{

//the body of this loop is a binary converter

int remainder = i;

int cnt = 0;

do

{

retArr[(retArr.Length - 1) - cnt] = remainder % 2;

remainder = remainder / 2;

cnt++;

} while (remainder > 0);

yield return retArr;

}

}

Time to execute one million runs (and generate 32 million arrays): 3.23 second. Damn... the resulting method is much more versatile, but we've decreased efficiency by about 250%. There must be a way to improve our baselines efficiency.

## Pre-computing **all** the Enumerator's Codes

Next we tried generating every array permutation and populating the method with the result. This is a particularly ugly looking method - but maybe it will improve efficiency because there are no loop conditions or counters that need to be handled:

public IEnumerable<int[]> enumerateHandMasksPreComputed()

{

yield return new int[]{0,0,0,0,0};

yield return new int[]{0,0,0,0,1};

.....

yield return new int[]{1,1,1,1,0};

yield return new int[]{1,1,1,1,1};

}

3.9 seconds! What? So somehow despite being even simpler than our base version, the efficiency has decreased by nearly 3 times. Maybe a hybrid of the two will do better.

public IEnumerable<int[]> enumerateHandMasksPreComputed()

{

yield return new int[]{0,0,0,0,0};

yield return new int[]{0,0,0,0,1};

.....

yield return new int[]{1,1,1,1,0};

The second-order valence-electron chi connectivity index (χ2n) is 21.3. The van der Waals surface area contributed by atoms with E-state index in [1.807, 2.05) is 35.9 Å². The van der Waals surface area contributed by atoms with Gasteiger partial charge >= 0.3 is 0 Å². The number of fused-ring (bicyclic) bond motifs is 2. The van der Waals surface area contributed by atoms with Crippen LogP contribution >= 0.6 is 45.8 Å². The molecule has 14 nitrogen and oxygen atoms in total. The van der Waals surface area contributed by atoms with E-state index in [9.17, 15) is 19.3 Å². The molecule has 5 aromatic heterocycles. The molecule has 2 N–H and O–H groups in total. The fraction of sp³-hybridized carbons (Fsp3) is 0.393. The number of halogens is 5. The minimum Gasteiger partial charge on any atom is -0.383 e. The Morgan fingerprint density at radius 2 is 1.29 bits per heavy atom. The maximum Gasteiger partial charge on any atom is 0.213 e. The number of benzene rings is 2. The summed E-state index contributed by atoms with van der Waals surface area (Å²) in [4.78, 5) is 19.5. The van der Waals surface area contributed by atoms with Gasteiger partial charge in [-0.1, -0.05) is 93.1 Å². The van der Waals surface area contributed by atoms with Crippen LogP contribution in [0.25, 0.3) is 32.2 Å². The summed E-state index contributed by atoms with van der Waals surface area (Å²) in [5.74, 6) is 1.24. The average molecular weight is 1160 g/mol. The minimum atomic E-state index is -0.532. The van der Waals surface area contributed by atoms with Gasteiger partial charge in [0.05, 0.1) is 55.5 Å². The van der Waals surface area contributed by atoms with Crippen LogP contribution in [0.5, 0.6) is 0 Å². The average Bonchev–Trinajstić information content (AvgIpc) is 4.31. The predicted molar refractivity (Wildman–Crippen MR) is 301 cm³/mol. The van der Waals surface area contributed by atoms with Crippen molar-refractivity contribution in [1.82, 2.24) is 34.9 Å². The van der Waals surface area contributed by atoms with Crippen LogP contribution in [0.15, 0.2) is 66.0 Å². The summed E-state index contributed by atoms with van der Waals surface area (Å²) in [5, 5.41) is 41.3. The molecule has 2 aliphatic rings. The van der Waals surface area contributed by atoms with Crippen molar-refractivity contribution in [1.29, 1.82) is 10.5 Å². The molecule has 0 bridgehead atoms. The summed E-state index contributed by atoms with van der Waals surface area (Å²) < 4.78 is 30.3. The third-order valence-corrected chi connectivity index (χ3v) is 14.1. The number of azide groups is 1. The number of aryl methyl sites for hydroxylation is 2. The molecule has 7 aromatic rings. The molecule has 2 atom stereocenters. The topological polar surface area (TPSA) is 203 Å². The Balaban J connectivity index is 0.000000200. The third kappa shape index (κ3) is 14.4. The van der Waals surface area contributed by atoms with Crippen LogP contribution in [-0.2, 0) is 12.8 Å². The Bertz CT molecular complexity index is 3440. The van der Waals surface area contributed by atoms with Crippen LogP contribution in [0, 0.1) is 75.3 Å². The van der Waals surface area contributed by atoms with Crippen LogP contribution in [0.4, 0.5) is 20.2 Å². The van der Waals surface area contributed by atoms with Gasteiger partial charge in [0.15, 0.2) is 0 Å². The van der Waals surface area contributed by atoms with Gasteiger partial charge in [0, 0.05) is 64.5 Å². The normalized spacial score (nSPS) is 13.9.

yield return new int[]{1,1,1,1,1};

}

3.9 seconds! What? So somehow despite being even simpler than our base version, the efficiency has decreased by nearly 3 times. Maybe a hybrid of the two will do better.

## Hybrid

The idea behind this next version is that fewer calls to the enumerator, combined with a balance of pre-computed and loop driven code, will improve efficiency:

public IEnumerable<Tuple<int[],int[],int[],int[]>> enumerateHandMasks_ThreadVersion()

{

for (int i1 = 0; i1 < 2; i1++)

for (int i2 = 0; i2 < 2; i2++)

for (int i3 = 0; i3 < 2; i3++)

yield return new Tuple<int[],int[],int[],int[]>(

(new int[] { i1, i2, i3, 0, 0 }),

(new int[] { i1, i2, i3, 0, 1 }),

(new int[] { i1, i2, i3, 1, 0 }),

(new int[] { i1, i2, i3, 1, 1 }));

}

We have a winner: we manage to generate all 32 million arrays in just 1.02 seconds. That's more than a 30% improvement on our base case,

Suggestions or comments on possible ways to improve these results are always welcome.

public IEnumerable<Tuple<int[],int[],int[],int[]>> enumerateHandMasks_ThreadVersion()

{

for (int i1 = 0; i1 < 2; i1++)

for (int i2 = 0; i2 < 2; i2++)

for (int i3 = 0; i3 < 2; i3++)

yield return new Tuple<int[],int[],int[],int[]>(

(new int[] { i1, i2, i3, 0, 0 }),

(new int[] { i1, i2, i3, 0, 1 }),

(new int[] { i1, i2, i3, 1, 0 }),

(new int[] { i1, i2, i3, 1, 1 }));

}

We have a winner: we manage to generate all 32 million arrays in just 1.02 seconds. That's more than a 30% improvement on our base case,

**and**the resulting tuple is better suited to handling the results using multi-threading (4 threads working together would bring down the final computation time by a factor of 4).Suggestions or comments on possible ways to improve these results are always welcome.